Everytime thereafter that we went there, it would be soup instead of salad. And then, just out of high school in my career girl days, I stumbled upon the recipe. It was so long ago that I'm not sure where but it has been a staple every winter since.

It's steak soup in that it is made from ground steak. It's easy to put together. Usually, I have the ingredients on hand (although in those instances, it's not ground steak but hamburger) and it goes together in a thrice.

It makes a good dinner with some good bread and a warm dessert (think apple crisp with a scoop of ice cream). And it is a great lunch on snowy winter days. Which we've had too much of lately.
I have this recipe -- that's been in my recipe book "forever". I have another that can be done in the crockpot. It's Daughter Sarah's favorite homemade soup (mine's onion) and she makes it more often than I. It's easily "fiddled" with -- for you can add more of what you like or have on hand (of course, then it isn't the "real" Plaza III steak soup -- but it is still a good meal!) I think it tastes even better the day after it's made -- or even the day after that. That is providing, we don't eat it all at one sitting!

There are a lot of "imitations" out there -- so many restaurants now have their steak soups, but I've not tasted any that match the flavor of what I think of as the first, the original -- the Plaza III Steak Soup.

1/2 cup butter
1/2 cup flour
8 cups hot water
2 pounds ground steak
2 T. beef bouillon granules
1 cup onions, chopped
1 cup carrots, diced
2 cups frozen mied vegetables
28 ounces canned tomatoes, diced
1 t. pepper (or to taste)

Melt butter in a soup pot that holds at least 20 cups. Blend in flour to make a smooth paste. Add hot water a little at a time. Simmer until smooth. Saute beef in a large skillet and drain off fat. Add meat, bouillon, all vegetables and seasonings to saucepan. Bring to boil. Reduce heat and simmer until vegetables are cooked. Do not add salt.

NOTE: The original recipe called for 1 T. Accent but I don't use it.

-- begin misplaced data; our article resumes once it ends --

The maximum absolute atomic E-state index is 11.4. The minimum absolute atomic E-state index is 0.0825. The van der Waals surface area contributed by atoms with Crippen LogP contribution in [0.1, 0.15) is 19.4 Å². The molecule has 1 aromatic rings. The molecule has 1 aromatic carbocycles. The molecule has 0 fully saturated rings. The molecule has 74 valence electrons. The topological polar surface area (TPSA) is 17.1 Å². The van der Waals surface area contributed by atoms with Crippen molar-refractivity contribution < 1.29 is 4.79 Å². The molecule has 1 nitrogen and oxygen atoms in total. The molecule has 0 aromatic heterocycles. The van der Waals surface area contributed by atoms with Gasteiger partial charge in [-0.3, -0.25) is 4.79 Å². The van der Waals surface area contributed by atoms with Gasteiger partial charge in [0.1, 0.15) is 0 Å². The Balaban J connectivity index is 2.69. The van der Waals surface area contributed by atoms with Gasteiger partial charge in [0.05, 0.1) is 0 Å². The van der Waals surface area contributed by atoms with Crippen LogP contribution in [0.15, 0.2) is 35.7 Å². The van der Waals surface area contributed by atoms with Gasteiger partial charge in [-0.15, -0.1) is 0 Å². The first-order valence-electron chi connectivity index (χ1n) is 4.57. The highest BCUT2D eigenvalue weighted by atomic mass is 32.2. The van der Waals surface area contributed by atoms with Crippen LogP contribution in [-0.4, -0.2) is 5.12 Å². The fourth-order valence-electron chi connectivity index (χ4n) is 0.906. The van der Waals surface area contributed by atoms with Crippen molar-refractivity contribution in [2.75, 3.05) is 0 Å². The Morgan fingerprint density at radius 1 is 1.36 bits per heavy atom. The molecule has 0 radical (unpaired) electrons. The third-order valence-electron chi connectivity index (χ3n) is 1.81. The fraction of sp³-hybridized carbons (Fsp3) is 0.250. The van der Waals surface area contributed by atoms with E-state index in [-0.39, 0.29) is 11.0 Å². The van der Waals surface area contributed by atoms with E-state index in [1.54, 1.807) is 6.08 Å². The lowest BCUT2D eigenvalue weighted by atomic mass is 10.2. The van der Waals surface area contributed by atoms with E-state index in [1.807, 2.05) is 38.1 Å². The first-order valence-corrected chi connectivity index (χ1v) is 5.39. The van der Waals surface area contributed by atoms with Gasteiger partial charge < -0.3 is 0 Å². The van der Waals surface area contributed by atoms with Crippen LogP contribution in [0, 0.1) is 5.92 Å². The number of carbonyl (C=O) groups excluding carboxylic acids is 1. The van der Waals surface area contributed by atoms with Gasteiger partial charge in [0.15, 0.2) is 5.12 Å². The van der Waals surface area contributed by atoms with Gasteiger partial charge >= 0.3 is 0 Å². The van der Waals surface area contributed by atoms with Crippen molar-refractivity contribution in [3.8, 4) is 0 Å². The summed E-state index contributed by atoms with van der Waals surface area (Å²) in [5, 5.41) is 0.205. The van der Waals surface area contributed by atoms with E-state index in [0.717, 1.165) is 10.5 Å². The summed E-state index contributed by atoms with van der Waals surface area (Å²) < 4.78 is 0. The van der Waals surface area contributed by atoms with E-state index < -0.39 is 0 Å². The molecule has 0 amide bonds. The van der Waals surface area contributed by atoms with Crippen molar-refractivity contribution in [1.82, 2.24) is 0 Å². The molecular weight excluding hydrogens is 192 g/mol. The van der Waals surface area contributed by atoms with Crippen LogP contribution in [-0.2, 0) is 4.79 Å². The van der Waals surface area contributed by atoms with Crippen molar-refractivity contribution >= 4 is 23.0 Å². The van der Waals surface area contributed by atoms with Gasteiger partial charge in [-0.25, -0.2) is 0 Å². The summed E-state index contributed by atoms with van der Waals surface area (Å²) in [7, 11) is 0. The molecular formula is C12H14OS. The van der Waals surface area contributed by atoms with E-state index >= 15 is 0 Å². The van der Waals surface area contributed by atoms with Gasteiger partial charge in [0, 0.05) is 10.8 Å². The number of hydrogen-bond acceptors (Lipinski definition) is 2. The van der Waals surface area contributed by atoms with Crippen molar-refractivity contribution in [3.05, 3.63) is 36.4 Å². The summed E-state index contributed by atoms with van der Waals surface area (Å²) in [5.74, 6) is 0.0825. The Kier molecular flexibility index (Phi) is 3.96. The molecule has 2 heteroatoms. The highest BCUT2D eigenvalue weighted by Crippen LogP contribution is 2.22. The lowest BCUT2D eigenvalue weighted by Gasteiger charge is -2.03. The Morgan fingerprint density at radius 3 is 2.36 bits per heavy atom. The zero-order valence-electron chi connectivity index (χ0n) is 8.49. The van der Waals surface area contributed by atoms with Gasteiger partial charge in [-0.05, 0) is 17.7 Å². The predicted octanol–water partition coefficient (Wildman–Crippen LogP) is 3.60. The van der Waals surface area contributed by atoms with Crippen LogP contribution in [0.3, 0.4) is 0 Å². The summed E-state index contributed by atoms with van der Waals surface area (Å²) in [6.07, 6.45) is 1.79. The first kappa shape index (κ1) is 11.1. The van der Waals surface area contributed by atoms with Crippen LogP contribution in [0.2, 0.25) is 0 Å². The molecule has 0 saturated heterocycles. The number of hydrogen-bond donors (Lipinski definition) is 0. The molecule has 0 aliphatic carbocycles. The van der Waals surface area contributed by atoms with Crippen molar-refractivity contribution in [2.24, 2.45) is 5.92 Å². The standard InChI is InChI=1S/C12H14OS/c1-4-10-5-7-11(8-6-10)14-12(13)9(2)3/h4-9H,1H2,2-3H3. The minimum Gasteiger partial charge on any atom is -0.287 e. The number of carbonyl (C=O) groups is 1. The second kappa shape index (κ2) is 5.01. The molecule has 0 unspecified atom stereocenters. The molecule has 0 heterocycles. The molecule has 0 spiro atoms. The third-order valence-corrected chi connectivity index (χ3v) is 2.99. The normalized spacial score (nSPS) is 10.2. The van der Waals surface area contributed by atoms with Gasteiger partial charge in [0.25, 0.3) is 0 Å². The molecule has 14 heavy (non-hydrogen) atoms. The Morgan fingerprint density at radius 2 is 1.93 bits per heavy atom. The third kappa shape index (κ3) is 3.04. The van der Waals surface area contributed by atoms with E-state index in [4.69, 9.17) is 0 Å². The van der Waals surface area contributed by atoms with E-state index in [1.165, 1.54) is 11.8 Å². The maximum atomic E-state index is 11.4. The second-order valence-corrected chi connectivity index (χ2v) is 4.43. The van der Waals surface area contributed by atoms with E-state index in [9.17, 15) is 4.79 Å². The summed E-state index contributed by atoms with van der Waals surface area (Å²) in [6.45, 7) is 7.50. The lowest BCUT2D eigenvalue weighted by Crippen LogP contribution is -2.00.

Sunday, February 14, 2010

A New Pillow!

With our longtime residence at Linderhof, changes are far and few between. And those changes are often small ones.

The 1920's chaise in our bedroom. By the fireplace so it's cozy in the winter, with a burgundy throw and a couple of pillows to make it cozy.
But I'm yearning for Spring and so, a new pillow came home to Linderhof. And the burgundy throw seemed a little "heavy" (colorwise) with the new pillow so I borrowed a beige one from the sunroom. On my "want" list is a neutral knitted throw. I'll be search through stores for just the perfect piece.
I moved the chaise a little closer to the fireplace and did the same with the Belgian needlepoint chair. The table was put between. It's a bit of a different look and I like the fact that the chairs are a little "tighter". And there is good light coming in over my shoulder from the window.

There are three BIG projects that I'm contemplating for this Spring. Real metamorphosises. I'll share those as I accomplish them. And, alas, no hints although I will tell you that I am patient, sometimes, to accomplish what I want. But once I decide to do a project . . . .

Please join Susan at Between Naps on the Porch for metamorphosis big and small. It's always fun on Monday to see what everyone has been up to. Everyone is so clever with their projects!

Saturday, February 13, 2010

Silver for Tea and a Valentine's Dessert . . . .

This is Miss Mamie's Silver tea set. It's Gorham's Plymouth from the 1920's. Engraved with her initials and a wedding present. There is a tea pot, sugar bowl, waste bowl (into which I have put sugar cubes) and cream pitcher. The tray, however, does not belong to the set.

It's an inherited set and I adore it!

However, I wanted a coffee pot as well and so found one -- on ebay and it joined the tea pot and the waste, creamer and sugar . . . but I felt that the set still was not complete . . . because it lacked

a tea kettle

Not just any ordinary tea kettle - but one engraved with my initials. When I found it, I knew it was meant to be!

And now, my tea set is complete -- with teapot, coffee pot, spirit or tea kettle, waste bowl, creamer and sugar.

I think it looks grand on the sideboard in the dining room!

And since today is Valentine's Day . . . I'm sharing with you our Valentine's Dessert -- Chocolate Cloud Cake.